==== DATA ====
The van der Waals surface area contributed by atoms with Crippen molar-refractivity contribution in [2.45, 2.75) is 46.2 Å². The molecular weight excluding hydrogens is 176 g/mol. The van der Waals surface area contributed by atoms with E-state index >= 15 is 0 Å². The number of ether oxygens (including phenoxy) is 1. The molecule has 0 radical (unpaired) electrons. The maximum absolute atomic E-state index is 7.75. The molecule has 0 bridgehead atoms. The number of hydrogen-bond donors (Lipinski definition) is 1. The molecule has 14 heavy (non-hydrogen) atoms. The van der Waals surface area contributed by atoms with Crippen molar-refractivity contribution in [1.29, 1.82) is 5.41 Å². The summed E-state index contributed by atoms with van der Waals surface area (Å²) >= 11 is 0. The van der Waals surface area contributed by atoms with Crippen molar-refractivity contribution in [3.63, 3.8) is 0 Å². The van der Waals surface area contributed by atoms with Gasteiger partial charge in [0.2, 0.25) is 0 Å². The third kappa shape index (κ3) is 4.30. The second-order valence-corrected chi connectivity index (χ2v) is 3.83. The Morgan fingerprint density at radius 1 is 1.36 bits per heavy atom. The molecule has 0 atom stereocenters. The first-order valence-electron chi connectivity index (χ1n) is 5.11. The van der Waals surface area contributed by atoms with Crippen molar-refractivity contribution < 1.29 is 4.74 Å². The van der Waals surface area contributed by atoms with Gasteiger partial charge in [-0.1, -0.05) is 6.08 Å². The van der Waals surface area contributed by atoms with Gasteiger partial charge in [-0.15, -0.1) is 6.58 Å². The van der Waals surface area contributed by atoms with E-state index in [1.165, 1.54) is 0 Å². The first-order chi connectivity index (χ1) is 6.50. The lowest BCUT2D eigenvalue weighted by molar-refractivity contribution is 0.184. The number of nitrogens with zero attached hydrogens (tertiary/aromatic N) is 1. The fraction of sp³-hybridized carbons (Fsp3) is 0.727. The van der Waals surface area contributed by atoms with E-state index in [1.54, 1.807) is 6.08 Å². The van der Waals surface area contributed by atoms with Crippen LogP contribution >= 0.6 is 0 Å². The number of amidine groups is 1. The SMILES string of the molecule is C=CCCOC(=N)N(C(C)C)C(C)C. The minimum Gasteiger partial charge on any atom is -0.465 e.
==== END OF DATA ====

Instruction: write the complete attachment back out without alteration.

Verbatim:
The van der Waals surface area contributed by atoms with Crippen molar-refractivity contribution in [2.45, 2.75) is 46.2 Å². The molecular weight excluding hydrogens is 176 g/mol. The van der Waals surface area contributed by atoms with E-state index >= 15 is 0 Å². The number of ether oxygens (including phenoxy) is 1. The molecule has 0 radical (unpaired) electrons. The maximum absolute atomic E-state index is 7.75. The molecule has 0 bridgehead atoms. The number of hydrogen-bond donors (Lipinski definition) is 1. The molecule has 14 heavy (non-hydrogen) atoms. The van der Waals surface area contributed by atoms with Crippen molar-refractivity contribution in [1.29, 1.82) is 5.41 Å². The summed E-state index contributed by atoms with van der Waals surface area (Å²) >= 11 is 0. The van der Waals surface area contributed by atoms with Crippen molar-refractivity contribution in [3.63, 3.8) is 0 Å². The van der Waals surface area contributed by atoms with Gasteiger partial charge in [0.2, 0.25) is 0 Å². The third kappa shape index (κ3) is 4.30. The second-order valence-corrected chi connectivity index (χ2v) is 3.83. The Morgan fingerprint density at radius 1 is 1.36 bits per heavy atom. The molecule has 0 atom stereocenters. The first-order valence-electron chi connectivity index (χ1n) is 5.11. The van der Waals surface area contributed by atoms with Crippen molar-refractivity contribution < 1.29 is 4.74 Å². The van der Waals surface area contributed by atoms with Gasteiger partial charge in [-0.1, -0.05) is 6.08 Å². The van der Waals surface area contributed by atoms with Gasteiger partial charge in [-0.15, -0.1) is 6.58 Å². The van der Waals surface area contributed by atoms with E-state index in [1.165, 1.54) is 0 Å². The first-order chi connectivity index (χ1) is 6.50. The lowest BCUT2D eigenvalue weighted by molar-refractivity contribution is 0.184. The number of nitrogens with zero attached hydrogens (tertiary/aromatic N) is 1. The fraction of sp³-hybridized carbons (Fsp3) is 0.727. The van der Waals surface area contributed by atoms with E-state index in [1.54, 1.807) is 6.08 Å². The van der Waals surface area contributed by atoms with Crippen LogP contribution >= 0.6 is 0 Å². The number of amidine groups is 1. The SMILES string of the molecule is C=CCCOC(=N)N(C(C)C)C(C)C. The minimum Gasteiger partial charge on any atom is -0.465 e.